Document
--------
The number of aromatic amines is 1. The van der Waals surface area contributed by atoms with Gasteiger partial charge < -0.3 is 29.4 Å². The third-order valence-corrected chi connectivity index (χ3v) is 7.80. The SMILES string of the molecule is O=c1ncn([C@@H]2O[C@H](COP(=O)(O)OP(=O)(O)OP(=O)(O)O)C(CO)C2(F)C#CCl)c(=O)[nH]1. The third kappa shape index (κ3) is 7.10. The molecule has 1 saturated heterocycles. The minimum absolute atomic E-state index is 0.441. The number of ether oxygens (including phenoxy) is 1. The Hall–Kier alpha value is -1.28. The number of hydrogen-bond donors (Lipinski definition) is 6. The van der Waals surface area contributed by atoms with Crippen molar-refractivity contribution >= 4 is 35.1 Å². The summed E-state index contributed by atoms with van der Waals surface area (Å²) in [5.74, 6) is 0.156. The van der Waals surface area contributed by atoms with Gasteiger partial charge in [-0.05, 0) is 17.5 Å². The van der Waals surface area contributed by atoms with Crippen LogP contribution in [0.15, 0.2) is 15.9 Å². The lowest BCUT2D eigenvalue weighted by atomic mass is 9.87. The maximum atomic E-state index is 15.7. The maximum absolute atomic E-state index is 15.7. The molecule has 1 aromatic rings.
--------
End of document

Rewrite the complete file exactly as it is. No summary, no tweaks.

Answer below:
The number of aromatic amines is 1. The van der Waals surface area contributed by atoms with Gasteiger partial charge < -0.3 is 29.4 Å². The third-order valence-corrected chi connectivity index (χ3v) is 7.80. The SMILES string of the molecule is O=c1ncn([C@@H]2O[C@H](COP(=O)(O)OP(=O)(O)OP(=O)(O)O)C(CO)C2(F)C#CCl)c(=O)[nH]1. The third kappa shape index (κ3) is 7.10. The molecule has 1 saturated heterocycles. The minimum absolute atomic E-state index is 0.441. The number of ether oxygens (including phenoxy) is 1. The Hall–Kier alpha value is -1.28. The number of hydrogen-bond donors (Lipinski definition) is 6. The van der Waals surface area contributed by atoms with Crippen molar-refractivity contribution >= 4 is 35.1 Å². The summed E-state index contributed by atoms with van der Waals surface area (Å²) in [5.74, 6) is 0.156. The van der Waals surface area contributed by atoms with Gasteiger partial charge in [-0.05, 0) is 17.5 Å². The van der Waals surface area contributed by atoms with Crippen LogP contribution in [0.15, 0.2) is 15.9 Å². The lowest BCUT2D eigenvalue weighted by atomic mass is 9.87. The maximum atomic E-state index is 15.7. The maximum absolute atomic E-state index is 15.7. The molecule has 1 aromatic rings.